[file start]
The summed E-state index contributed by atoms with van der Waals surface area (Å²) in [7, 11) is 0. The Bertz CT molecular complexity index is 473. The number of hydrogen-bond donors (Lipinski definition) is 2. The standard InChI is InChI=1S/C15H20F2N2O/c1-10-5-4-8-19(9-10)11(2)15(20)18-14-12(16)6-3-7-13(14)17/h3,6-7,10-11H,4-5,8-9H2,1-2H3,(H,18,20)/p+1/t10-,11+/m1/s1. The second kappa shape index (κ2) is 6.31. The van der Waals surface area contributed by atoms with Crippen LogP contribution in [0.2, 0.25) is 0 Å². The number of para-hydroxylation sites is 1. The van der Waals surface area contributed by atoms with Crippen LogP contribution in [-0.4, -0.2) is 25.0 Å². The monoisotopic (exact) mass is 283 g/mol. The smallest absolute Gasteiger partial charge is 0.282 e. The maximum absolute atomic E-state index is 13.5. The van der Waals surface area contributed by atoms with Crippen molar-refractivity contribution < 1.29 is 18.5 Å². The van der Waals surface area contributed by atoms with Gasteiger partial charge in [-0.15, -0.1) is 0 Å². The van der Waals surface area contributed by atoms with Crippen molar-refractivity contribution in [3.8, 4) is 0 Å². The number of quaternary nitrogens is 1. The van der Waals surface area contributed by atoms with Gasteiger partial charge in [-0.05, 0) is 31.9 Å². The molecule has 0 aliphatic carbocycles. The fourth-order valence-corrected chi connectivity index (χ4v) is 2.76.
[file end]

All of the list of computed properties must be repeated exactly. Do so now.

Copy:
The summed E-state index contributed by atoms with van der Waals surface area (Å²) in [7, 11) is 0. The Bertz CT molecular complexity index is 473. The number of hydrogen-bond donors (Lipinski definition) is 2. The standard InChI is InChI=1S/C15H20F2N2O/c1-10-5-4-8-19(9-10)11(2)15(20)18-14-12(16)6-3-7-13(14)17/h3,6-7,10-11H,4-5,8-9H2,1-2H3,(H,18,20)/p+1/t10-,11+/m1/s1. The second kappa shape index (κ2) is 6.31. The van der Waals surface area contributed by atoms with Crippen LogP contribution in [0.2, 0.25) is 0 Å². The number of para-hydroxylation sites is 1. The van der Waals surface area contributed by atoms with Crippen LogP contribution in [-0.4, -0.2) is 25.0 Å². The monoisotopic (exact) mass is 283 g/mol. The smallest absolute Gasteiger partial charge is 0.282 e. The maximum absolute atomic E-state index is 13.5. The van der Waals surface area contributed by atoms with Crippen molar-refractivity contribution < 1.29 is 18.5 Å². The van der Waals surface area contributed by atoms with Gasteiger partial charge in [-0.15, -0.1) is 0 Å². The van der Waals surface area contributed by atoms with Crippen molar-refractivity contribution in [3.8, 4) is 0 Å². The number of quaternary nitrogens is 1. The van der Waals surface area contributed by atoms with Gasteiger partial charge in [-0.05, 0) is 31.9 Å². The molecule has 0 aliphatic carbocycles. The fourth-order valence-corrected chi connectivity index (χ4v) is 2.76.